What Are The Advances in Additive Manufacturing materials?

Jon Lawson

As additive manufacturing (AM) has matured, it has gained new roles on the shop floor, well beyond its traditional role of prototyping. Additive technologies are playing an important role in the complete product development cycle – from prototyping to production.  Colin Blain discusses enabling scale for digital manufacturers via an expanded materials portfolio

AM enables production for a wide variety of plastic and metal parts without the need for costly tooling. As a result, manufacturers are able to produce accurate, repeatable, durable end use parts.

What Is Figure 4?

The development of the Figure 4 platform from 3D Systems – now available in three configurations – enables manufacturers to rethink how they produce parts, and even allows the creation of new parts that could not be created via traditional methods.

Figure 4 Modular is a scalable platform that allows manufacturers to use up to 24 print engines, enabling them to increase capacity as their production needs grow. Each engine can run different materials and jobs simultaneously as part of a single, high-throughput line. It was designed to enable a true digital factory. As such, it includes automation options such as job management and queuing, material delivery, and centralised post-processing. With this solution, manufacturers can reduce demand on manufacturing resources and lower total cost of operation.

How Has Production Time Increased?

The platform is capable of producing parts with high surface quality and fidelity. It helps accelerate time-to-market with ultra-fast production (up to 100mm/hr) and six sigma accuracy and repeatability – enabling manufacturers to quickly iterate designs or produce end-use parts without regard to a minimum order quantity.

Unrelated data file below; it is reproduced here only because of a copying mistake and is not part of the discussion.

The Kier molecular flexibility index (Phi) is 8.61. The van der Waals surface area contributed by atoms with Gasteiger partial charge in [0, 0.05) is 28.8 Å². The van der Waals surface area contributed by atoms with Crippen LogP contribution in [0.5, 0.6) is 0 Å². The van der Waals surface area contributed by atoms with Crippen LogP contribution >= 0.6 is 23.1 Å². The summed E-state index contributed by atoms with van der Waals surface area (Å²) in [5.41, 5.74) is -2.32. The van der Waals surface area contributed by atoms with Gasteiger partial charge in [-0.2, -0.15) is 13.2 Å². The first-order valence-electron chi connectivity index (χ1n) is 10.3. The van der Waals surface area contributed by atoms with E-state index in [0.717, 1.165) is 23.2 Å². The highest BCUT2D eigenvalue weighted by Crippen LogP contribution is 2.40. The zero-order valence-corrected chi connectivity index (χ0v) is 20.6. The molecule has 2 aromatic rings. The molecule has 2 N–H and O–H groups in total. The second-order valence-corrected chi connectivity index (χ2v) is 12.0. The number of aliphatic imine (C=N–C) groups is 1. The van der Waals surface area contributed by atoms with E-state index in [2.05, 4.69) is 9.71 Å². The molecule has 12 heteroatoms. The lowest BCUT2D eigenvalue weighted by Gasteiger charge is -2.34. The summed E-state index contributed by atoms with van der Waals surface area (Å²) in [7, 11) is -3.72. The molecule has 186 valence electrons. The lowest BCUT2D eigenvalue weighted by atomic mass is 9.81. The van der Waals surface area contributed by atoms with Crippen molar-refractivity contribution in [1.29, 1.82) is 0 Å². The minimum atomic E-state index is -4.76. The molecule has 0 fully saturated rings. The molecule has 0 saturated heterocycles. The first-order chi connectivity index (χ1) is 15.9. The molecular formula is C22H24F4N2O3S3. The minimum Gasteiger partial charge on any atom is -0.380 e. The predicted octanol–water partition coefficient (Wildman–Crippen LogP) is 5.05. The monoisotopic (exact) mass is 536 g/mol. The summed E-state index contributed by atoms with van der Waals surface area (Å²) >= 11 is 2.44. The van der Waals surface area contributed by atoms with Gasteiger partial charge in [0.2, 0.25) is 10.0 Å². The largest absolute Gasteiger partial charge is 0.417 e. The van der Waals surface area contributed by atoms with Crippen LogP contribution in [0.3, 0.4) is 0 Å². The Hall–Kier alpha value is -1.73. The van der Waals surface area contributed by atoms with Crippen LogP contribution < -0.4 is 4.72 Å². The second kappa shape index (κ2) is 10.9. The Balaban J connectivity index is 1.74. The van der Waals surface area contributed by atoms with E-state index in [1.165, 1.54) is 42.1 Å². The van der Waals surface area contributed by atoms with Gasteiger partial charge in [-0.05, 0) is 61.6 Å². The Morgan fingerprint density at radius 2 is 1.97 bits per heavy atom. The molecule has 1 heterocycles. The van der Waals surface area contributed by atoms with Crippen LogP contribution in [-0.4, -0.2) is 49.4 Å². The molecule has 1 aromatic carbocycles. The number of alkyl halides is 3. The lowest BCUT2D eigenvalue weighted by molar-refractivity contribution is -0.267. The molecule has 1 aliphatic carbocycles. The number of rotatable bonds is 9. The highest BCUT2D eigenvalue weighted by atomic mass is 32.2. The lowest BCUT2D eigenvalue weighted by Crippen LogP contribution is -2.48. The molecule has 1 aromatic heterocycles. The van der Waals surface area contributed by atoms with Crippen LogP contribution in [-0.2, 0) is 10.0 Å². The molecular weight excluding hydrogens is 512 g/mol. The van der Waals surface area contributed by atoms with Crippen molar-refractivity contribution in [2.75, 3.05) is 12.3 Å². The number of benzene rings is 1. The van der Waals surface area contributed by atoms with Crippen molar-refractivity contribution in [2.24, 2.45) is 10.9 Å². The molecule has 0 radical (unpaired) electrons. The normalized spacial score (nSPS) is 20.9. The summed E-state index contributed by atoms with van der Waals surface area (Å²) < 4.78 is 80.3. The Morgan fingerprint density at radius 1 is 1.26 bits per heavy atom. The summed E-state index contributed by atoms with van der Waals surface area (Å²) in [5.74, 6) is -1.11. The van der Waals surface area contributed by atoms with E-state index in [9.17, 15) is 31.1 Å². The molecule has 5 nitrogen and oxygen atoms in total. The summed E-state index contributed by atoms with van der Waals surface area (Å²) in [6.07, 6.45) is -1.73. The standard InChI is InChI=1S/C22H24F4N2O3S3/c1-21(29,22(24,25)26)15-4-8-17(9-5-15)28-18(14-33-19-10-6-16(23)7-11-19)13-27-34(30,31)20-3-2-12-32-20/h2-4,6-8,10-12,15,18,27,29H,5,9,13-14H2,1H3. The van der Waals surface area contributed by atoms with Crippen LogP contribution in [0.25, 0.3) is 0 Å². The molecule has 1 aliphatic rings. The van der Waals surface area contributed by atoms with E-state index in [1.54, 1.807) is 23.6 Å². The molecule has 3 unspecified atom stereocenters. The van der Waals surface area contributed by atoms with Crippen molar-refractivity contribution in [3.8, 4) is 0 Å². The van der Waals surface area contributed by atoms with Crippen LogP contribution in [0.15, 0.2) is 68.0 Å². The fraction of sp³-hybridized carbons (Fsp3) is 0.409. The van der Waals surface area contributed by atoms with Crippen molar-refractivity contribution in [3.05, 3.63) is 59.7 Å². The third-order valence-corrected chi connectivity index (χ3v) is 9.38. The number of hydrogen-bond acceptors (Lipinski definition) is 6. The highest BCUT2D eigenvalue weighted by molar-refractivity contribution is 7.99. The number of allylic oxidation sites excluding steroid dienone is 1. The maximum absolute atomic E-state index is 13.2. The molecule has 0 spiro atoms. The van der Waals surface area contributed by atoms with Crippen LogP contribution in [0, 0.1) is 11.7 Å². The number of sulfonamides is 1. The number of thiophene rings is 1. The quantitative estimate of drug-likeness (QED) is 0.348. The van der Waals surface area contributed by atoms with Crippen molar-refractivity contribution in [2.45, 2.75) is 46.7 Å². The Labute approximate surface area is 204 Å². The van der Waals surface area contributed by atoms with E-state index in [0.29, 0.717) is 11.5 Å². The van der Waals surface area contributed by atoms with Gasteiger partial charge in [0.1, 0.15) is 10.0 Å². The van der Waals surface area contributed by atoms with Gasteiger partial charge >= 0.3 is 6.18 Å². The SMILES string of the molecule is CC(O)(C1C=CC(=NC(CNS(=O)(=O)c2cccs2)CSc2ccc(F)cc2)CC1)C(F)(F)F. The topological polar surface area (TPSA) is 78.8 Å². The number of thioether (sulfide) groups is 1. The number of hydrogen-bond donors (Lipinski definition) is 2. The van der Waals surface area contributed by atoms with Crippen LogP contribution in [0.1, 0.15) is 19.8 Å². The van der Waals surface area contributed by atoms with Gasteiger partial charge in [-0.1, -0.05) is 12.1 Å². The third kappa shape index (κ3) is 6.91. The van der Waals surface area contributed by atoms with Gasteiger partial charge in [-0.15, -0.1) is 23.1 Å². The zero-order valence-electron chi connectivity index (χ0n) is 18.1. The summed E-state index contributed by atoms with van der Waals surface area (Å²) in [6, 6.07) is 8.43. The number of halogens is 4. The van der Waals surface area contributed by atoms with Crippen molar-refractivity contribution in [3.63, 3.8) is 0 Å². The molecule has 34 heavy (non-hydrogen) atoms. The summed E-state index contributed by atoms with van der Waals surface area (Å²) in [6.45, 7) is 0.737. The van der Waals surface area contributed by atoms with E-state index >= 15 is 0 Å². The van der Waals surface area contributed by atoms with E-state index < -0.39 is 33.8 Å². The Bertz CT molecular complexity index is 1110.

Midwest Prototyping, an AM service bureau in Wisconsin, USA incorporated the platform into its workflow and is realising many benefits. “The combination of Figure 4 Modular and the Figure 4 Tough-Gry 15 material allows us to produce very accurate, high fidelity parts in a matter of hours as compared to overnight with traditional processes,” explains Steve Grundahl, president and CEO. “With its automated material feed and job management, Figure 4 Modular is very easy to use, and one of the fastest technologies we have in-house. We can now build high fidelity parts with superior surface quality, and offer same-day delivery of parts with different materials. Our customers have been very happy with the part quality we delivered.”

Injection-moulded quality in additive manufacturing

For San Diego, USA-based D&K Engineering, the platform is replacing other traditional technologies, allowing it to decrease its development cycle, shorten time-to-market, and increase productivity. Chris Nicoll, D&K Engineering’s prototype lab manager says: “The quality of the final parts we are able to produce using Figure 4 Modular is excellent. Many of our engineers have commented, ‘this looks as good as a moulded part’ due to the excellent model conformity, surface finish and physical properties. We can instantaneously create prototype parts and small quantities of production parts, with injection-moulded quality.”

Beyond the innovative platform, what makes the Figure 4 technology so compelling is 3D Systems’ diverse and expanding range of robust, high-quality materials that are designed to address a variety of applications.

In today’s connected, competitive business environment, manufacturers must accelerate innovation in design and production to speed time-to-market, lower costs and transform workflows. Figure 4 Modular delivers 3D production at the scale needed with a range of materials designed for a variety of applications, without compromising speed, quality or cost.

Colin Blain is with 3D Systems


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